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Japan Develops Shock-Absorbing Electric Car Covered in Airbags

Hiroshima University-affiliated startup business Humanix has recently revealed a three-wheel electric vehicle, called iSAVE YOU, which is covered in covered with an airbag-like cushion material that springs back to its original form after absorbing impacts.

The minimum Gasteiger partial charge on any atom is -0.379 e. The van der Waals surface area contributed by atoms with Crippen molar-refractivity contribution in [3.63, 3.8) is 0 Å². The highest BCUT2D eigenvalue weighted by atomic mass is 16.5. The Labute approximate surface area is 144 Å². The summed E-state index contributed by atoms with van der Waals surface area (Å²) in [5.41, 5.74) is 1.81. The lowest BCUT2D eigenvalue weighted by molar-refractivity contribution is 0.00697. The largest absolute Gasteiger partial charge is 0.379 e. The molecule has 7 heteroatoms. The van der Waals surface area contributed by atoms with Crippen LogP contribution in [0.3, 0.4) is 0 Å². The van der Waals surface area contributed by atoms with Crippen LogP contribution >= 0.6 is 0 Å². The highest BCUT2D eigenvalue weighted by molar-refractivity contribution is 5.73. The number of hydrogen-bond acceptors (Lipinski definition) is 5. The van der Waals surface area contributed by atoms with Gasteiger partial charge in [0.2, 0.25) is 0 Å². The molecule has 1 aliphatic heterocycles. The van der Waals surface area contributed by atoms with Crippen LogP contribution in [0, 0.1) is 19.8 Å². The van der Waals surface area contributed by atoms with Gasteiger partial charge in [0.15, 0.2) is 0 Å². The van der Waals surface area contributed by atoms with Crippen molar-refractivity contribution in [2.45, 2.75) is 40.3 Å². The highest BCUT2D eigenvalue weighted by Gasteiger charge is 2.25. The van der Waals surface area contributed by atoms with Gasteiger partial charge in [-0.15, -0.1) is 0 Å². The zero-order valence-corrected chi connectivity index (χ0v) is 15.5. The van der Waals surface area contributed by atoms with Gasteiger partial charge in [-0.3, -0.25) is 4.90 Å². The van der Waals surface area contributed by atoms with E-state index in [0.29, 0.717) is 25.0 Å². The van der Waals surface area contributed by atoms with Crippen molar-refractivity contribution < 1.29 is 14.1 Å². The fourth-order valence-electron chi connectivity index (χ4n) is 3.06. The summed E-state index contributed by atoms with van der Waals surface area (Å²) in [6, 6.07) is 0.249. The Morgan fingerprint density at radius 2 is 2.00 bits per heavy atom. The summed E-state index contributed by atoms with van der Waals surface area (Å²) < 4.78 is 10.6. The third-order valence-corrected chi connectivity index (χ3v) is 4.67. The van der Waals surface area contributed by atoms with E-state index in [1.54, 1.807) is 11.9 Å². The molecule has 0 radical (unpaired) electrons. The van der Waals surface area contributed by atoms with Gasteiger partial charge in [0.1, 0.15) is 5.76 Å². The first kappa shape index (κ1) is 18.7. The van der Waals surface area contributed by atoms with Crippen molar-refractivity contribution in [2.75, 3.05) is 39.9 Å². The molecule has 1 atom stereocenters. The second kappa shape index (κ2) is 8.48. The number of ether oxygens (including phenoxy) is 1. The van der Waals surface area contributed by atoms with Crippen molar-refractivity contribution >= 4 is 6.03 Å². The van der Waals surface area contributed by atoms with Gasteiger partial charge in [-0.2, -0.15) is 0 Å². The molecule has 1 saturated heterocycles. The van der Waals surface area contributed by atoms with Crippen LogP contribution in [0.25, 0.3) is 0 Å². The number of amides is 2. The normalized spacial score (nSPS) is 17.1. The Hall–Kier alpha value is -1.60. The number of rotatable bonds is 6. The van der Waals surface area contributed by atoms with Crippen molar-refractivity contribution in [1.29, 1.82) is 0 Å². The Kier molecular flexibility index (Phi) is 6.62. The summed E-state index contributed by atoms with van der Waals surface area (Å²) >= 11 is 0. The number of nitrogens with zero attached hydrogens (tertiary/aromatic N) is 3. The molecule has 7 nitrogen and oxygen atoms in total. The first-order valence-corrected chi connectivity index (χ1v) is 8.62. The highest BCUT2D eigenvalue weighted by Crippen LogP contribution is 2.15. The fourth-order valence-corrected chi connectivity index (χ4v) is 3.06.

You hear that, auto-makers around the world? You’re doing it wrong, airbags go on the OUTSIDE of the not the inside! At least according to Japanese company Humanix, whose golf-cart-like vehicle, iSAVE YOU, is covered in airbags. Researchers from the University of Hiroshima formed the venture company to sell their innovative creation for 790,000 yen ($9,740 USD). Professor Tsutomu, president of Humanix, told Japanese magazine Sponichi Annex that “the car will be perfect for our rapidly aging society and that there are already many requests for it from the elderly and disabled.” The cushions covering the vehicle are made of a tent fabric and sponge, and will absorb shock waves in case of an impact, protecting both the passengers and pedestrians. The iSAVE YOU can run up to 30 km on a single charge and and can be recharged from any regular household electrical outlet.